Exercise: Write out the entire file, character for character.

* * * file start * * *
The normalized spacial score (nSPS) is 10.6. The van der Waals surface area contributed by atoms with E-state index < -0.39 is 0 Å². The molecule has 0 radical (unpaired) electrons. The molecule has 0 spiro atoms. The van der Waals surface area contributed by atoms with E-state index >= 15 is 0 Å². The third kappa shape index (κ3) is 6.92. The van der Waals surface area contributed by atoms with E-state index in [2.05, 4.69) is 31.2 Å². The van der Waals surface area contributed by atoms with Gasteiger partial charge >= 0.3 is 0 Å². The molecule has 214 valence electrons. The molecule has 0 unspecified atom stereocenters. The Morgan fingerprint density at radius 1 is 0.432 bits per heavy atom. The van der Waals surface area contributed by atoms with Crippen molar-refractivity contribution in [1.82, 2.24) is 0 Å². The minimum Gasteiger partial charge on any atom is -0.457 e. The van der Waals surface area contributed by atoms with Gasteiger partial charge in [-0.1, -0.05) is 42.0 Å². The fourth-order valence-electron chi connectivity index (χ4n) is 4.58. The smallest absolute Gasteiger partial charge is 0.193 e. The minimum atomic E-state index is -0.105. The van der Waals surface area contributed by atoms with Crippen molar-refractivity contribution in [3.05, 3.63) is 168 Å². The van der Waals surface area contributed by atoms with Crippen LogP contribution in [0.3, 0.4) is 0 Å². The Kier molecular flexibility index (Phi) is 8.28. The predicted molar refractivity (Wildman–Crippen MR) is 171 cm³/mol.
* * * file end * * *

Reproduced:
The normalized spacial score (nSPS) is 10.6. The van der Waals surface area contributed by atoms with E-state index < -0.39 is 0 Å². The molecule has 0 radical (unpaired) electrons. The molecule has 0 spiro atoms. The van der Waals surface area contributed by atoms with E-state index >= 15 is 0 Å². The third kappa shape index (κ3) is 6.92. The van der Waals surface area contributed by atoms with E-state index in [2.05, 4.69) is 31.2 Å². The van der Waals surface area contributed by atoms with Gasteiger partial charge >= 0.3 is 0 Å². The molecule has 214 valence electrons. The molecule has 0 unspecified atom stereocenters. The Morgan fingerprint density at radius 1 is 0.432 bits per heavy atom. The van der Waals surface area contributed by atoms with Crippen molar-refractivity contribution in [1.82, 2.24) is 0 Å². The minimum Gasteiger partial charge on any atom is -0.457 e. The van der Waals surface area contributed by atoms with Gasteiger partial charge in [-0.1, -0.05) is 42.0 Å². The fourth-order valence-electron chi connectivity index (χ4n) is 4.58. The smallest absolute Gasteiger partial charge is 0.193 e. The minimum atomic E-state index is -0.105. The van der Waals surface area contributed by atoms with Crippen molar-refractivity contribution in [3.05, 3.63) is 168 Å². The van der Waals surface area contributed by atoms with Crippen LogP contribution in [0.3, 0.4) is 0 Å². The Kier molecular flexibility index (Phi) is 8.28. The predicted molar refractivity (Wildman–Crippen MR) is 171 cm³/mol.